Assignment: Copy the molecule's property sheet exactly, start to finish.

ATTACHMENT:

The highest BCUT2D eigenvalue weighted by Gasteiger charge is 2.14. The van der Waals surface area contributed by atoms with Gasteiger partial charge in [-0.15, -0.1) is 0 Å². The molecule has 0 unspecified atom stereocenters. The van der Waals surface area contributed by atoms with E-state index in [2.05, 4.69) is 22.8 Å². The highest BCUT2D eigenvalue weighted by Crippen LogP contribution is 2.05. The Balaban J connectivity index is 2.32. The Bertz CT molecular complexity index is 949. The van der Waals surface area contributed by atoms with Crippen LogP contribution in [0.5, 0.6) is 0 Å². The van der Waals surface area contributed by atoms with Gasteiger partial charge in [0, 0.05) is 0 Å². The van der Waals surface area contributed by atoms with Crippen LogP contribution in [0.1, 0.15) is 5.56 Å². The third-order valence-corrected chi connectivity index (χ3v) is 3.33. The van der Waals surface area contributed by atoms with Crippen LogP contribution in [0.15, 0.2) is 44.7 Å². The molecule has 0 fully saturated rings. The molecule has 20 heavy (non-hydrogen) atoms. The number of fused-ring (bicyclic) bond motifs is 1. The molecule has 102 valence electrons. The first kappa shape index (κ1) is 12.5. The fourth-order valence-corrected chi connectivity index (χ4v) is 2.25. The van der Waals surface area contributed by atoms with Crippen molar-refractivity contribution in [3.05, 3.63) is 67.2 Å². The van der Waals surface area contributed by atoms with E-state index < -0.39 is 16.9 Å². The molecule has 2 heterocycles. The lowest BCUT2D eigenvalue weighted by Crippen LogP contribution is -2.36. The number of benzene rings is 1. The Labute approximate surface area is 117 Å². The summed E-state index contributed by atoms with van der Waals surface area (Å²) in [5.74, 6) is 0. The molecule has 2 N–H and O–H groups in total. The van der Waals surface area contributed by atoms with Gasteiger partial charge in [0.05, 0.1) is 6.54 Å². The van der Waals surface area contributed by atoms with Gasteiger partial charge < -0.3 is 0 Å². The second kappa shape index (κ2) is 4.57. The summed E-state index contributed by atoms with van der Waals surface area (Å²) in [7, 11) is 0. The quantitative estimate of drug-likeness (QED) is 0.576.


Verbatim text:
The highest BCUT2D eigenvalue weighted by Gasteiger charge is 2.14. The van der Waals surface area contributed by atoms with Gasteiger partial charge in [-0.15, -0.1) is 0 Å². The molecule has 0 unspecified atom stereocenters. The van der Waals surface area contributed by atoms with E-state index in [2.05, 4.69) is 22.8 Å². The highest BCUT2D eigenvalue weighted by Crippen LogP contribution is 2.05. The Balaban J connectivity index is 2.32. The Bertz CT molecular complexity index is 949. The van der Waals surface area contributed by atoms with Crippen LogP contribution in [0.5, 0.6) is 0 Å². The van der Waals surface area contributed by atoms with Gasteiger partial charge in [0, 0.05) is 0 Å². The van der Waals surface area contributed by atoms with Crippen LogP contribution in [0.1, 0.15) is 5.56 Å². The third-order valence-corrected chi connectivity index (χ3v) is 3.33. The van der Waals surface area contributed by atoms with Crippen LogP contribution in [0.15, 0.2) is 44.7 Å². The molecule has 0 fully saturated rings. The molecule has 20 heavy (non-hydrogen) atoms. The number of fused-ring (bicyclic) bond motifs is 1. The molecule has 102 valence electrons. The first kappa shape index (κ1) is 12.5. The fourth-order valence-corrected chi connectivity index (χ4v) is 2.25. The van der Waals surface area contributed by atoms with Crippen molar-refractivity contribution in [3.05, 3.63) is 67.2 Å². The van der Waals surface area contributed by atoms with E-state index < -0.39 is 16.9 Å². The molecule has 2 heterocycles. The lowest BCUT2D eigenvalue weighted by Crippen LogP contribution is -2.36. The number of benzene rings is 1. The Labute approximate surface area is 117 Å². The summed E-state index contributed by atoms with van der Waals surface area (Å²) in [5.74, 6) is 0. The molecule has 2 N–H and O–H groups in total. The van der Waals surface area contributed by atoms with Gasteiger partial charge in [0.05, 0.1) is 6.54 Å². The van der Waals surface area contributed by atoms with Gasteiger partial charge < -0.3 is 0 Å². The second kappa shape index (κ2) is 4.57. The summed E-state index contributed by atoms with van der Waals surface area (Å²) in [7, 11) is 0. The quantitative estimate of drug-likeness (QED) is 0.576.